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Works:

protected void Page_Load(object sender, EventArgs e)
{
    myButton.Click += new EventHandler(myButton_Click);
}

Doesn't work:

protected void Page_Load(object sender, EventArgs e)
{
    if (!IsPostBack)
    {
        myButton.Click += new EventHandler(myButton_Click);
    }
}

Now, what I expected in the second example was for the eventhandler to be wired to the button only when it is not a postback (i.e. the first time the page is loaded), and then on any postback, the button would no longer run the method associated with the event. That doesn't seem to be the case --- from the very first load (not a postback), the button does nothing when clicked.

My suspicion is that this is related to the page life cycle --- but I'm not quite sure where this falls into that. If I understand correctly, the method associated with the event gets run after the page has posted back (even if you clicked it on the first time the page loads), but I'm referring to the wiring up of the event to the method with the EventHandler delegate, not the actual running of the associated method.

Note: this is purely an attempt to gain a better understanding of what's going on behind the scenes, and not an attempt to solve a real world problem.

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4 Answers 4

up vote 1 down vote accepted

You need to think about how the code is executed with each page request. What happens on the server is that a class instance is created for each request and if the line of code

myButton.Click += new EventHandler(myButton_Click);

is conditional it means the event handler is not wired to the event on postback.

In other words if you write something like

<asp:Button ID="myButton" runat="server" OnClick="myButton_Click"  />

This translates to the code you wrote and the event gets wired with each request.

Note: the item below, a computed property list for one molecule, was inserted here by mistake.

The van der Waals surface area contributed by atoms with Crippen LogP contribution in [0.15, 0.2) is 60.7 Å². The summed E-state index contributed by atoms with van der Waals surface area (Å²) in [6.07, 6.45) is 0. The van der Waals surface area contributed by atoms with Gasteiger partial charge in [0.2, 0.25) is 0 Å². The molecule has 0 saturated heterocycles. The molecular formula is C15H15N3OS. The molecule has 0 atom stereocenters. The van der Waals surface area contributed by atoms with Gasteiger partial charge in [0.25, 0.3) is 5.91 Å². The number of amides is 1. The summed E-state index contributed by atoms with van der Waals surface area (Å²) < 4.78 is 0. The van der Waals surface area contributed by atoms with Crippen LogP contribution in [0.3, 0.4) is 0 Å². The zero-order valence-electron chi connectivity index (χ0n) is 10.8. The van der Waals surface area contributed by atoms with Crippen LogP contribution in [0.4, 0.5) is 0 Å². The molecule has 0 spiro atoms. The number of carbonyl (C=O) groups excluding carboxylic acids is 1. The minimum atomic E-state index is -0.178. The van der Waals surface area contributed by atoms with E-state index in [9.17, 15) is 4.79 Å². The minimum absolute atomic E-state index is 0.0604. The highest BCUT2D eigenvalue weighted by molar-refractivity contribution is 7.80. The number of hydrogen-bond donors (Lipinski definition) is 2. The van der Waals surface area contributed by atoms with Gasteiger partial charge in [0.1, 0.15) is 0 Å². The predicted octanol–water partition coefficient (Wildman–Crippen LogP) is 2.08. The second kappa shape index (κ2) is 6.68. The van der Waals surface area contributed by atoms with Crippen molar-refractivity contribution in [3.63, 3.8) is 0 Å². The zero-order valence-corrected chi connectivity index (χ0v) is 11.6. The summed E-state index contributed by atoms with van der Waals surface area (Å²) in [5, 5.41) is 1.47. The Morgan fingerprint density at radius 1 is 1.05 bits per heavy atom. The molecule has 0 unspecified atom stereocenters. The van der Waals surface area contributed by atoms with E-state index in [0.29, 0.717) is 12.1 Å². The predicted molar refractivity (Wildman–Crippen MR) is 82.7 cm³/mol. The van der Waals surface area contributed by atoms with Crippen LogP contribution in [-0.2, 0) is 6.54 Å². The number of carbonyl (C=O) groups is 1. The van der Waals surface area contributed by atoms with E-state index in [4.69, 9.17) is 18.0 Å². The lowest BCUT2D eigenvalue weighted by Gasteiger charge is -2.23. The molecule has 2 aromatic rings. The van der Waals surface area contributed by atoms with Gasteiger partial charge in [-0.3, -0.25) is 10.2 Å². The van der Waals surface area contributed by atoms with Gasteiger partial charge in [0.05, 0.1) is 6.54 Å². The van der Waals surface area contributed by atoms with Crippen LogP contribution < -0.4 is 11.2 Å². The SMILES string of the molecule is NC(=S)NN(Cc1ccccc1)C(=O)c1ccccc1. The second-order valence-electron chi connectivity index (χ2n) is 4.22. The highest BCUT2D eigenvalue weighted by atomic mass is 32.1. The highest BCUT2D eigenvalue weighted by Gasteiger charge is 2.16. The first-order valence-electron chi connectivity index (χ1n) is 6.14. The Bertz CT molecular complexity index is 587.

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The problem is, the event handler can only trigger when it IS a postback. The wiring of event handlers affects this instance of the class only. When a postback occurs, a new instance of your page is created and the event handler is no longer wired. You need to wire it in order for it to get triggered.

The best thing to do is always wire the event handlers. There's no reason not to.

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If it is not a Postback, it means that the user just requested a page (HTTP Get request) with typing the URL in the browser (or clicking a link, or...).

If the user clicked on a button, then the browser makes a HTTP Post request, which on the server side, ASP.NET marks the page that is requested with setting the property IsPostBack to true of the page object.

See the answer on this question.

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I guess what you intend to do is disable the button on postback. You can do that by setting the enabled property to false.

protected void Page_Load(object sender, EventArgs e)
{
    if (IsPostBack)
    {
        myButton.Enabled = false;
    }
}
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